As times change, the ways people raise their children are changing, too.
From how parents seek advice to larger conversations about mental health, 2020 is bound to be a time of immense growth and change for the parenting community.
Below, parenting experts share their forecasts for the biggest family trends of 2020.
Less judgment, more support
For a long time, Google was the number one stop for nervous parents when they noticed a new rash or peculiar bump on their little ones.
For new moms, “every sound and every breath can send you into this spiral,” Hayles told Global News. “It’s way easier to hear from other moms.”
That’s why she predicts online crowd-sourcing communities as being even more popular in 2020 and beyond — especially groups that are based on location, religion or culture.
“No one supports other parents more than other parents,” she said.
These can be especially amazing for parents who don’t have much support from their in-person communities.
Samantha Kemp-Jackson, parenting expert and host of the Parenting Then and Now podcast, isn’t as convinced about the use of digital technology — but she agrees that those in the parenting community will be much more supportive of each other in 2020.
“With digital and electronic entertainment and communications a pervasive force in our society, [I think] parents are tired. They’ve reached their respective thresholds regarding apps, texts and notifications,” she said.
She predicts a “return to basics,” with parents turning to physical bookstores and libraries, encouraging their children to read books, not screens.
With that said, Kemp-Jackson foresees a more “laissez-faire attitude towards parenting one’s own children, along with perceptions of others.”
“No more debating about breast or formula, attachment parenting, co-sleeping or other contentious issues that divide parents,” she said. “We’re all dealing with something.
“We’re finally seeing that it’s in all of our best interests to support each other’s choices.”
The end of gender-focused parenting
Gender-based trends like “gender reveal parties” will be left in 2019, Kemp-Jackson hopes.
“The 2020s will see parents focusing less on pink, blue or supposedly unisex colours, instead, doing what was once the most important thing for them to teach: how to be a good person, regardless of gender,” she said.
Hayles also sees a shift happening towards less “traditional” family structures, with more babies being born to same-sex couples and single individuals.
“The definition of family is going to continue to shift,” she said.
“[For a long time], people had the idea that the family you were born into is the only family you’re going to have forever. Now, we’re seeing a lot of people letting go of their toxic family and shedding those ties.”
She sees more parents rejecting harmful relationships, even if they are technically with biological family.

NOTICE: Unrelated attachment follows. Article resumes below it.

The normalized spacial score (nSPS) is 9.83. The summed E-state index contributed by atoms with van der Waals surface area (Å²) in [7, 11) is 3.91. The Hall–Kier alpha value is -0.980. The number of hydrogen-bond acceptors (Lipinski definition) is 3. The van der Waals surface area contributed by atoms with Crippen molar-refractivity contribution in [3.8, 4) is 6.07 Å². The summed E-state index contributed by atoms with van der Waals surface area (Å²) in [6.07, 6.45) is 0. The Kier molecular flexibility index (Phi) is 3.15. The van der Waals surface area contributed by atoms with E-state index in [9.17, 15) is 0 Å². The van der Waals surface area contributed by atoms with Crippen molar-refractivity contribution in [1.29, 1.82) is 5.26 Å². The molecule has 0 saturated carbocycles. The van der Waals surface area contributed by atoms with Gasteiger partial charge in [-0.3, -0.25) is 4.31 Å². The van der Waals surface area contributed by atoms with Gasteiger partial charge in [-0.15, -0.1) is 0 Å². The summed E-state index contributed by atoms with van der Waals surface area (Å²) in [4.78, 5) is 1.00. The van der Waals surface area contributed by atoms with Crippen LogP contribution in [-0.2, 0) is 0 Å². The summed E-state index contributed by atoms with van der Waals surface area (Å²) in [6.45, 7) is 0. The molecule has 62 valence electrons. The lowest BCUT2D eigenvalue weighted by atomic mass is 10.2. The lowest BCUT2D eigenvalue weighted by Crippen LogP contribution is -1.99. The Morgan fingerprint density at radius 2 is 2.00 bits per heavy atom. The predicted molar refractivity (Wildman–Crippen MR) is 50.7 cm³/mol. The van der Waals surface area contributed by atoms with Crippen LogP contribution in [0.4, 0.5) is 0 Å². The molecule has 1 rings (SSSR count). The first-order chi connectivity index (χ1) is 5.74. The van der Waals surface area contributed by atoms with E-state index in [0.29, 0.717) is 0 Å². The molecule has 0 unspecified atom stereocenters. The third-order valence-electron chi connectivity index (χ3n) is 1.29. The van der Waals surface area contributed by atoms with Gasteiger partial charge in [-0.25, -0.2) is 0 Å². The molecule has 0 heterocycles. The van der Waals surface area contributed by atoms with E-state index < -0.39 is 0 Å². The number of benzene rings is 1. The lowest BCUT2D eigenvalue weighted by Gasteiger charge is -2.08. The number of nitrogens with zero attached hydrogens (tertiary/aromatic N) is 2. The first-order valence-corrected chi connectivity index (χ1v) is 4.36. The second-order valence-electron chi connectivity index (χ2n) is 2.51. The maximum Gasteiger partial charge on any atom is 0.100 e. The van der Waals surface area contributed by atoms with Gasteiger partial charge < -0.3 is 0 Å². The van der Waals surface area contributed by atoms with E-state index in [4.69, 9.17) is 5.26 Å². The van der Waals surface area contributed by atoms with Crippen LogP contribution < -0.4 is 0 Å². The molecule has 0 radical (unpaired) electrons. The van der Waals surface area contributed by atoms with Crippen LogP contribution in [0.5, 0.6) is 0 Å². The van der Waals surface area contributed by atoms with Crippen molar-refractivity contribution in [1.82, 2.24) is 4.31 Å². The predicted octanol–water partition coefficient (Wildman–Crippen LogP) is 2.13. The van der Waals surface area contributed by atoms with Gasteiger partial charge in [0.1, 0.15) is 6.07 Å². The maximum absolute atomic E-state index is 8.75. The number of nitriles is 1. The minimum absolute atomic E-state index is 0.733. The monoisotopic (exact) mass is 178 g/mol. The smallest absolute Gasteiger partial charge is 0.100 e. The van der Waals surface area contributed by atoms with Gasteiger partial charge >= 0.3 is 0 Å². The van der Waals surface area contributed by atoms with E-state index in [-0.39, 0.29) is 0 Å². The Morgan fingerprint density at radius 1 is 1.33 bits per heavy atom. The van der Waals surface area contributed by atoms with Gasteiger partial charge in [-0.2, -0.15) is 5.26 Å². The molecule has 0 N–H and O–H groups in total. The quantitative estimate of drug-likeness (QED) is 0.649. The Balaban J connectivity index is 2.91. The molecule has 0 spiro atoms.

Kemp-Jackson thinks 2020 could see more families on the front lines of political protests.
“The tumultuous and contentious nature of recent political trends has led to a polarization of values, ideals and social mores,” she said.
“This confluence of emotions has put parents in a precarious position in recent times, forcing them to take a stand regarding their beliefs and their values for the sake of their children.”
Most recently, 17-year-old activist Greta Thunberg called for global action on the climate crisis, driving teens and young people to hit the streets in the millions.
“[Thunberg] has galvanized youth, in turn making their parents more accountable and active,” said Kemp-Jackson.
“Look for more examples of youth-led protests in other sectors [that are] supported by parents.”
Mental health transparency
For years, parents — especially mothers — were expected to be “all things to everybody,” said Hayles. She hopes 2020 will bring an end to that myth.
“We’re really starting to see the [breakdown] of this taboo of supermoms,” she said. “We can talk about the hard parts of parenting. You love your children, but you might not like them in that particular moment.”
It’s important that parents are able to be honest about how difficult it can be to raise children, said Hayles.
“Putting up this facade that you’re perfect parents and you always love your children [is going away]. People are starting to do away with that false narrative about motherhood.”
Hayles hopes parents with postpartum depression will also become more able to openly discuss how difficult the illness can be.
“There’s not only one way to suffer from postpartum depression. Your entire personality, both physically and emotionally, has shifted and you have to come to terms with that,” she said.
“How society views you, how your job views you, how you view yourself, how your spouse views you — it all changes. I would really like to see the conversation shift around how we talk about postpartum depression.”
First and foremost, Hayles wants to expand the definition of postpartum depression beyond just the immediate weeks and months after childbirth.
“I think that it’s something that can arise later when you’re still trying to figure out your identity as a parent and child,” she said. “I went to a maternal conference and they said you’re always postpartum after you’ve given birth.”
By opening up that definition to include all parents, Hayles hopes the conversation about mental health can reach new heights and new parents can continue to find the support they need.
- Global NewsFollow @meghancollie